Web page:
UNder the state aid obligation, the gap funding model if operating should mean cabs in towns and housing estates are mostly paid by BT while more rural is paid by public subsidy.

    4. Avatar TheManStan says:

      Which means you don’t understand your own arguments… particularly over “excess costs”.

      If BT have over-budgeted due to inadequate models… then everything is coming in under budget… with monies being returned to BDUK… then they don’t need to spend £1BN.

    5. Avatar NGA for all says:

      @The Man Stan, ‘excess modlled costs’ was a term used by the NAO in their second report to escribe the 38% inflation of costs. These funds plus BT capital could have been used to plan a more complete rollout for the UK economy, benefiitng rural customers and BT shareholders.

    6. Avatar TheManStan says:

      Inflation are your words, not the NAOs. NAO words are “under the estimated price”.

      You fail to understand that each BDUK project has to be considered independently and that costing for each would be scaled to the model. Savings based on economies of scale were not incorporated because each project is independent. To say that full costings ignoring other projects is contingency is not correct, as the projects are not linked, except by source of funds.

      As for surplus funds, it’s the individual projects’ faults for not incorporating any contingency plans for surplus funds to be programmed should time be left before deadlines.

    7. Avatar NGA for all says:

      The models had 38% excess costs – see para 3.7 of NAO II, BT having denied such an occurance at two PAC public hearings. I assume the information provided for first NAO report was just another gambit. The models unlikely to contain the BT capital contribution so it was unavailable to stretch the rollout.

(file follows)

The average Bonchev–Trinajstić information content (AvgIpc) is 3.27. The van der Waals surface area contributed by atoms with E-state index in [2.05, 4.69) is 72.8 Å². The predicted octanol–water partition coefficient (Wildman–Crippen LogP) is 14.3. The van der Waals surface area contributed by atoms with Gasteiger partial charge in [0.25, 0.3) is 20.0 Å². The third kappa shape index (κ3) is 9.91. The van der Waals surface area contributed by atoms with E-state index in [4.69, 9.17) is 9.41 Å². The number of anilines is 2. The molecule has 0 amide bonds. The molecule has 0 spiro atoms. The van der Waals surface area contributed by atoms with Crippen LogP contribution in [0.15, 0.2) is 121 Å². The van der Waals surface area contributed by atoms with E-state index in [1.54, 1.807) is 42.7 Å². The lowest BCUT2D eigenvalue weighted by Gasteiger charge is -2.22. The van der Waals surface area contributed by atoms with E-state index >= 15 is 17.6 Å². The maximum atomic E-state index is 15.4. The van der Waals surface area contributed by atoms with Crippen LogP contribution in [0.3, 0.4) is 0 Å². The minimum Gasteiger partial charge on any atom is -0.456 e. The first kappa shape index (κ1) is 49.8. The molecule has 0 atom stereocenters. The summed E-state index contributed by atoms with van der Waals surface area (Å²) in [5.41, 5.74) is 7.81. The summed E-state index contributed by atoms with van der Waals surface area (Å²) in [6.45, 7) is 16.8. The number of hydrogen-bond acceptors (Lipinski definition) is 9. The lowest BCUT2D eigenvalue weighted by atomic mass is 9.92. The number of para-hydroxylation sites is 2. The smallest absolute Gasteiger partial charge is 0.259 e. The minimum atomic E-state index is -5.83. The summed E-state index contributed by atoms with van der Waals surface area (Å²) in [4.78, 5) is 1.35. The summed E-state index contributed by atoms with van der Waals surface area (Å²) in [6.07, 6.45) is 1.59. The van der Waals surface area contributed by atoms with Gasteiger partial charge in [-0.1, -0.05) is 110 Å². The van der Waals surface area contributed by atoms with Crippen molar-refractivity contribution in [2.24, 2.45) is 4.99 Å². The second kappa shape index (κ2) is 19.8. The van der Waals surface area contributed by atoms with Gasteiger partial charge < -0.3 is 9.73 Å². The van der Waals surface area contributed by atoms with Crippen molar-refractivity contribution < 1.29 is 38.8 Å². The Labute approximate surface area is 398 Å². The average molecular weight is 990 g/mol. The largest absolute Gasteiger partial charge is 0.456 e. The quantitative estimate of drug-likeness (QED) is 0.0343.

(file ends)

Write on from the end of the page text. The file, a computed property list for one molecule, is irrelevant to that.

Your analysis is shockingly shortsighted, for cusomers, shareholders and indeed Openreach.

      This investigation, like the NAO work might allow more of the funds to be kept in play.

    8. Avatar TheFacts says:

      @NGA – when do you expect your scheme for communities to sue the directors of BT to happen?

    9. Avatar NGA for all says:

      @The Facts – There is no scheme, but there is evidence which this and other hearings will add too. I referenced the possibility out of curtesy to those who are being asked to behave in a manner counter to the BT Values and the public interest. They at least can gather the emails chains which give the commands and instructions to carry out the objectives being set. Ditto for public officials.

      The revised state aid measure if it forces the verification of BT capital and a meaningful application of the gap funding principal, will hopefully remove the need for communities to act. It is not something anybody would wish for.

      If you have read LC 228 then you will understand it is not the directors who might be refernced in the any proceedings but those in charge day to day in each area. Note they would need their own legal representation at their own cost. It is their names that appear in the proceedings with the companies claiming they went beyond their remit. The capital offered was only a gambit type talk.

    10. Avatar TheFacts says:

      @NGA – link to LC228 please. What type of community might act in this and why?